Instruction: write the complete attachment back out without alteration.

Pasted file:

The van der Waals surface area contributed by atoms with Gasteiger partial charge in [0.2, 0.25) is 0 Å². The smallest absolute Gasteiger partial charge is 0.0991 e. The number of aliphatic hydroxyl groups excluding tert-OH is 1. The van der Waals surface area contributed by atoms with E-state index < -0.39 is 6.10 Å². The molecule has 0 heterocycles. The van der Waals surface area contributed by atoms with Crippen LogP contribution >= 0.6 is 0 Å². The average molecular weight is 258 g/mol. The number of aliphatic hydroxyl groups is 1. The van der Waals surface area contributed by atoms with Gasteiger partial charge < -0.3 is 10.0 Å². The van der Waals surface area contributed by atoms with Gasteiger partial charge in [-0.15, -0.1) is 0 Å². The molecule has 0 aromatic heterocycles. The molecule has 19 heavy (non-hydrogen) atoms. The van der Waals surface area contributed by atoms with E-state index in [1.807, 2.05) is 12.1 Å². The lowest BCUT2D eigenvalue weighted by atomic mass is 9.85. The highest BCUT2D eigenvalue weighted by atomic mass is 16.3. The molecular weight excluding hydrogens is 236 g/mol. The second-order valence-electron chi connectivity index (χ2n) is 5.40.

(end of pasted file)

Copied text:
The van der Waals surface area contributed by atoms with Gasteiger partial charge in [0.2, 0.25) is 0 Å². The smallest absolute Gasteiger partial charge is 0.0991 e. The number of aliphatic hydroxyl groups excluding tert-OH is 1. The van der Waals surface area contributed by atoms with E-state index < -0.39 is 6.10 Å². The molecule has 0 heterocycles. The van der Waals surface area contributed by atoms with Crippen LogP contribution >= 0.6 is 0 Å². The average molecular weight is 258 g/mol. The number of aliphatic hydroxyl groups is 1. The van der Waals surface area contributed by atoms with Gasteiger partial charge < -0.3 is 10.0 Å². The van der Waals surface area contributed by atoms with Gasteiger partial charge in [-0.15, -0.1) is 0 Å². The molecule has 0 aromatic heterocycles. The molecule has 19 heavy (non-hydrogen) atoms. The van der Waals surface area contributed by atoms with E-state index in [1.807, 2.05) is 12.1 Å². The lowest BCUT2D eigenvalue weighted by atomic mass is 9.85. The highest BCUT2D eigenvalue weighted by atomic mass is 16.3. The molecular weight excluding hydrogens is 236 g/mol. The second-order valence-electron chi connectivity index (χ2n) is 5.40.